Here, we apply the combined approach of ECML+reGAIN+SNPrank to two previous GWAS of BD: the Wellcome Trust Case Control Consortium (WTCCC)24 and a more recent National Institute of Mental Health (NIMH) GWAS.25 The original WTCCC study of BD, consisting of 1868 cases and 2938 controls, did not find any single SNP associations surpassing commonly accepted thresholds for genome-wide significance (P<5 × 10−8). However, a recent collaborative analysis of BD, which combined the WTCCC data with other studies for an overall sample of 4387 cases and 6209 controls, found a strong association for the imputed SNP rs10994336 (ANK3) on chromosome 10q21 (P=9.1 × 10−9).26 In the recent NIMH GWAS of European ancestry (EA) and African ancestry (AA) individuals, no SNP reached genome-wide significance. However, in the EA samples (1001 cases and 1033 controls), which we analyze in the current study, a sliding-window analysis yielded a high proportion of haplotypes with P<0.05 in the ANK3 region. In the current work, we observe a highly connected SNP in ANK3 that is ranked third by SNPrank in our epistasis network analysis of the original WTCCC GWAS, and the network rank of this variant is second when the WTCCC and NIMH-EA GWAS are merged. The network analysis of the merged data yields a top-10 ranking to a SNP in diacylglycerol kinase eta (DGKH), which was implicated for BD in a previous study,27 and top 15 for ODZ4, which has been identified in Sklar et al.28 The top genes based on epistasis network analysis for the merged GWAS are given in Table 3.

The epistasis network prioritization also results in enrichment of plausible biological pathways for BD that replicate between the WTCCC24 and the NIMH BD GWAS.25 Using the epistasis network centrality for gene prioritization based on the Reactome FI database,29 we find replication of enrichment of the cadherin signaling pathway and evidence consistent with replication in the Wnt signaling pathway. Genes in the Cadherin pathway have been implicated in BD pathophysiology.30 In addition, it has been suggested that BD is affected by genes in the Wnt Signaling pathway as well as the circadian rhythm pathway,31 which are both enriched in the WTCCC GWAS by this approach. Other enriched pathways include axon guidance and neuroactive ligand-receptor interaction. The identification of replicated pathways suggests that network aggregation of gene–gene interactions and main effects can provide statistical power to expose hidden variation associated with complex diseases. These results also indicate the importance of taking into account the information concerning epistasis as well as main effects when prioritizing genes for pathway analysis.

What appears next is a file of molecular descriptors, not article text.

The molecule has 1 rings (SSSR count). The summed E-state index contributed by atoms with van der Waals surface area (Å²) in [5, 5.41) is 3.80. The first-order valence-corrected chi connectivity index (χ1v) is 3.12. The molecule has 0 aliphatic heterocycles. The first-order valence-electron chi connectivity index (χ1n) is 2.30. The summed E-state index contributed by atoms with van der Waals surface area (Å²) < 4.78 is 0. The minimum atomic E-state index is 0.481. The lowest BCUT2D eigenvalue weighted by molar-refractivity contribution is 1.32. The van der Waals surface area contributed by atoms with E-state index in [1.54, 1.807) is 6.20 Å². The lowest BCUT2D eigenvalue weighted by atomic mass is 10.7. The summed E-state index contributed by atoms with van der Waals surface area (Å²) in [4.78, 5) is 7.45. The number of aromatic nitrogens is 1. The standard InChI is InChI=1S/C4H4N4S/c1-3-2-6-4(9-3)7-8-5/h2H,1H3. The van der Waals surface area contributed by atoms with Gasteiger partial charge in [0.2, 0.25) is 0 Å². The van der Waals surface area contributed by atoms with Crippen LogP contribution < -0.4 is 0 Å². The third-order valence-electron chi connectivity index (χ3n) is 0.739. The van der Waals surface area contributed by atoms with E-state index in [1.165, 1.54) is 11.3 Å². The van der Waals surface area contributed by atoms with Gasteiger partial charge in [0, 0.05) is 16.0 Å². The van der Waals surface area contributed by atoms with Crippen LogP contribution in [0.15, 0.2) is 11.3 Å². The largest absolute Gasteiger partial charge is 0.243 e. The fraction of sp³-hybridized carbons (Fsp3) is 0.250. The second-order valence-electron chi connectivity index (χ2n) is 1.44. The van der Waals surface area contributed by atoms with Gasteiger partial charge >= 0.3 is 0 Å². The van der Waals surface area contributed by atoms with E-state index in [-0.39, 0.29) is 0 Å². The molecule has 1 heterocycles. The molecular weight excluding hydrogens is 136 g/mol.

Materials and methods

Study samples and initial filtering

For the primary/discovery epistasis network analysis, we used the WTCCC-BD GWAS, which included bipolar I, bipolar II and schizoaffective bipolar in the case diagnosis.24 Samples (including 1868 cases and 2938 controls after exclusions) were genotyped on the Affymetrix 500K array (Santa Clara, CA, USA). For replication, we used the NIMH-BD GWAS genotyped on the Affymetrix 6.0 platform.25 The NIMH BD study involved a sample of individuals of EA (n=1001 cases; n=1033 controls), and one involving a sample of individuals of AA (n=345 cases; n=670 controls). We focus on the EA individuals from the NIMH study because the effect of admixture on these machine learning and network techniques has not been fully investigated. The case diagnosis included bipolar I and schizoaffective bipolar. For both studies, we removed SNPs with call rates <95%, minor allele frequency <1%, or with evidence of deviation from Hardy–Weinberg equilibrium (P<0.001). As a secondary analysis, we merged the top SNPs from the WTCCC and NIMH-EA cohorts. In the merged data, we only include overlapping SNPs between the Affy 6.0 and 500K chips rather than impute missing SNPs. Imputation may allow for the discovery of additional genes and pathways.

We now detail the methods used in the steps of the analysis pipeline, which is summarized in Figure 1. To limit the number of noise (irrelevant) SNPs used in the network analysis, we filtered SNPs based on ECML, which has power to detect main and interaction effects.21 We used the 1000 SNPs with the top ECML score to construct a reGAIN, as described below. Any filter increases the risk of excluding pure interaction effects that exhibit negligible marginal effects as well as excluding some weak main effects. However, filtering reduces the number of pairwise interactions that must be calculated, eliminates many irrelevant variants and improves interpretability of the network. The filter used herein retains many more potential interaction effects and is approximately two order of magnitude more SNPs than the threshold used by WTCCC to define moderate associations in their Supplementary data (P<0.0001).